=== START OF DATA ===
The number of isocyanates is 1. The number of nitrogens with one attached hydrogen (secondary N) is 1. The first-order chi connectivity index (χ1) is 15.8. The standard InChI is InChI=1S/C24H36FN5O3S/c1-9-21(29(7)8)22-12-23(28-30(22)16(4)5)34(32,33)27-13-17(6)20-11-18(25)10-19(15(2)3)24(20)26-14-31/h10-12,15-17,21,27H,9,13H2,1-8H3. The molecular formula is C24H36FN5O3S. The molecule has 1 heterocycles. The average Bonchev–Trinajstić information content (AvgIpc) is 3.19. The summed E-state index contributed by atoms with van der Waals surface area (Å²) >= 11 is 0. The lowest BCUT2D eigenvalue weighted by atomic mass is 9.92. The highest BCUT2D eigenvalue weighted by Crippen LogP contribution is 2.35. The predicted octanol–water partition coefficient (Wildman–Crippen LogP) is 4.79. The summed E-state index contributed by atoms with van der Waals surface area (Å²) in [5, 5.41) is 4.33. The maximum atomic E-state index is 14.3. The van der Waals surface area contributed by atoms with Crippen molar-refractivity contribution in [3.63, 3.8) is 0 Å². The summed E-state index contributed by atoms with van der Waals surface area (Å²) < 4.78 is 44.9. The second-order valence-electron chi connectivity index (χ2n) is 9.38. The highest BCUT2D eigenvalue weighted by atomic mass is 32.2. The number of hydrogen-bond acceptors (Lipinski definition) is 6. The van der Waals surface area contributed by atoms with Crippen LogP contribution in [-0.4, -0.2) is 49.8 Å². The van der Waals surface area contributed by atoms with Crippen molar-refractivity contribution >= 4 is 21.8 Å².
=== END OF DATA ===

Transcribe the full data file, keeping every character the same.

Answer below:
The number of isocyanates is 1. The number of nitrogens with one attached hydrogen (secondary N) is 1. The first-order chi connectivity index (χ1) is 15.8. The standard InChI is InChI=1S/C24H36FN5O3S/c1-9-21(29(7)8)22-12-23(28-30(22)16(4)5)34(32,33)27-13-17(6)20-11-18(25)10-19(15(2)3)24(20)26-14-31/h10-12,15-17,21,27H,9,13H2,1-8H3. The molecular formula is C24H36FN5O3S. The molecule has 1 heterocycles. The average Bonchev–Trinajstić information content (AvgIpc) is 3.19. The summed E-state index contributed by atoms with van der Waals surface area (Å²) >= 11 is 0. The lowest BCUT2D eigenvalue weighted by atomic mass is 9.92. The highest BCUT2D eigenvalue weighted by Crippen LogP contribution is 2.35. The predicted octanol–water partition coefficient (Wildman–Crippen LogP) is 4.79. The summed E-state index contributed by atoms with van der Waals surface area (Å²) in [5, 5.41) is 4.33. The maximum atomic E-state index is 14.3. The van der Waals surface area contributed by atoms with Crippen molar-refractivity contribution in [3.63, 3.8) is 0 Å². The summed E-state index contributed by atoms with van der Waals surface area (Å²) < 4.78 is 44.9. The second-order valence-electron chi connectivity index (χ2n) is 9.38. The highest BCUT2D eigenvalue weighted by atomic mass is 32.2. The number of hydrogen-bond acceptors (Lipinski definition) is 6. The van der Waals surface area contributed by atoms with Crippen LogP contribution in [-0.4, -0.2) is 49.8 Å². The van der Waals surface area contributed by atoms with Crippen molar-refractivity contribution >= 4 is 21.8 Å².